Get primitive with pots at the Broken Hill Potters Society.
The Broken Hill Potters Society is a long standing group of committed and crafty locals, all of whom love pottery and sharing this passion with the Broken Hill community. The group organise craft fairs, exhibitions, classes, workshops and more, but it is perhaps their ‘outback firings’ that make the group so special.
Lilly Spencer, the Secretary of the society, describes these occasions as “primitive firings you couldn’t do in the city.” And when you understand the process, you can see why.
First, gather a lot of cow dung. Second, find an old bed frame. Then load your pots onto the piled-up cow dung, put a match to it, watch the flames lap the pots, then lay a corrugated iron sheet on top. Leave it overnight and return in the morning. It’s not a kiln per se, but the same motto applies.
“We always say opening any kiln is like Christmas,” says Sandy Bright, the President of the society. “It’s always a big, lovely surprise.”
It is one of five kinds of primitive firings that occur on what Lilly calls “Our Purnamoota Weekends”. Forty minutes out of town is Purnamoota Station, an old township now owned by a potter. About four times a year, the society (mainly women, presently two blokes) head out to make a weekend of it.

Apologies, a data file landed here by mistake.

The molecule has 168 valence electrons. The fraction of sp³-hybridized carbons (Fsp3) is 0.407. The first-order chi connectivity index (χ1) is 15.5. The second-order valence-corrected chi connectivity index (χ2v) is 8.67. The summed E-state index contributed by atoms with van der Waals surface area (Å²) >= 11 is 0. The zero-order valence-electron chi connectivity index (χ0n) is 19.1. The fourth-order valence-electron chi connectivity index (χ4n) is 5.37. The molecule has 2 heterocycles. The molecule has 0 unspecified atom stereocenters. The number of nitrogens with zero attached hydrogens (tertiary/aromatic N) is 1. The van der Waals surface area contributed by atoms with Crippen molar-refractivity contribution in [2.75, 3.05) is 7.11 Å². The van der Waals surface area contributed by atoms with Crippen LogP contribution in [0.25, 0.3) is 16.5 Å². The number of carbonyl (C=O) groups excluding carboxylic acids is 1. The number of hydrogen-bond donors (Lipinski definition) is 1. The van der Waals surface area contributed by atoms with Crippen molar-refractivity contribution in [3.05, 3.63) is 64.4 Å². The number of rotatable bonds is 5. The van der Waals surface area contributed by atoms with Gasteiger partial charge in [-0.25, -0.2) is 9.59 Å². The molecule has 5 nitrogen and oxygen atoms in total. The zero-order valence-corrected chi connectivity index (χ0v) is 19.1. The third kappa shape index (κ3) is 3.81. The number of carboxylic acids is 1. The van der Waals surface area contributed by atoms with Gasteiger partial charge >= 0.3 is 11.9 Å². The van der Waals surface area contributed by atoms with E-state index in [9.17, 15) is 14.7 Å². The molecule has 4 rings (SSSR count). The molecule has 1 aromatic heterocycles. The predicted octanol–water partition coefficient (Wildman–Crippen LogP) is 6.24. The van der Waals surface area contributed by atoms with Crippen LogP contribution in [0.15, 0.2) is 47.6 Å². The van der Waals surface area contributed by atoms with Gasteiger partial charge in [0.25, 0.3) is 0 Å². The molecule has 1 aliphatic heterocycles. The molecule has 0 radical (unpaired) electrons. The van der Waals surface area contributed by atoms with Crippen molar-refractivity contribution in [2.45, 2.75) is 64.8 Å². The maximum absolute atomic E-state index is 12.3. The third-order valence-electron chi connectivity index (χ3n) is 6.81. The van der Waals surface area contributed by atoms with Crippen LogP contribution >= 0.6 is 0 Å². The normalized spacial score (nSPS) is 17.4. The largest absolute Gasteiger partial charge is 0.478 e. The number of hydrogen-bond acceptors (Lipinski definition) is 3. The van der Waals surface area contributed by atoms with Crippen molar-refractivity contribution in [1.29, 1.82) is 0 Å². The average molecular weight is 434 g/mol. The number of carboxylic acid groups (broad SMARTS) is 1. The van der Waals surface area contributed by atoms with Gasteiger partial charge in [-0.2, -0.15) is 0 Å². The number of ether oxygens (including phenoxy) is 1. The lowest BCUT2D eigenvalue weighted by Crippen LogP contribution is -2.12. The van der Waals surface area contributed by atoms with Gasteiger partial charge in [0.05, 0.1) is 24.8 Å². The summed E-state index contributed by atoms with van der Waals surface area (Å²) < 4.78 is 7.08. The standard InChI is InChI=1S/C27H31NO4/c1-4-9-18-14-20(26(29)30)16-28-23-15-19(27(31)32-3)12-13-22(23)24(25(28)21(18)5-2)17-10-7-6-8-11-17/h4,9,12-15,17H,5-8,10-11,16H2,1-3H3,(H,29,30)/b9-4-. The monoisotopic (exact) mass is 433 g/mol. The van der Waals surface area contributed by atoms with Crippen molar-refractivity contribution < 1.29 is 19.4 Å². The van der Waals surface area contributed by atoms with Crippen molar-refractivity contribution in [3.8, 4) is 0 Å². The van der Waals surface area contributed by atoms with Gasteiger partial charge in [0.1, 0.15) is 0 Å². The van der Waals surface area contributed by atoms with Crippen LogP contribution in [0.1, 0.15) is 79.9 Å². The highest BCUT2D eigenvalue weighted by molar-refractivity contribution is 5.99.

“Most of us stay in the shearers’ quarters,” says Lilly. “We take our swags and cook with a camp fire oven on hot coals. The silence is amazing out there. There’s a crow flying over occasionally but it’s really quiet and peaceful.”
During the day, the group gets busy doing salt firings, sawdust and pit firings. “We dig a pit and wrap our pots up in corn husks,” says Lilly. “We throw in coffee grounds and things like oxide, copper and cobalt.”
A brick kiln is used for salt firing – still classified as ‘outback firing’ because you can’t do it indoors. “We get it up to about 1000 degrees and throw in a couple of handfuls of salt which splatters and gives off striking marks.”
Pots are not the only thing fired at Purnamoota. “We roll clay out like sheet pastry and wrap up chickens and bury them in hot coals,” says Lilly. “It’s an ancient technique. When they’re ready, they whistle from a little hole in the clay. You crack the clay off and eat the chicken – it’s tender as, scrumptious.”
While Purnamoota weekends aren’t on the official itinerary for those “from away” (the locals term for out-of-towners), Lilly says it’s always possible if you ask the right person. So, if you’re looking for an authentic outback experience, be sure to get in touch with the legendary Broken Hill Potters Society.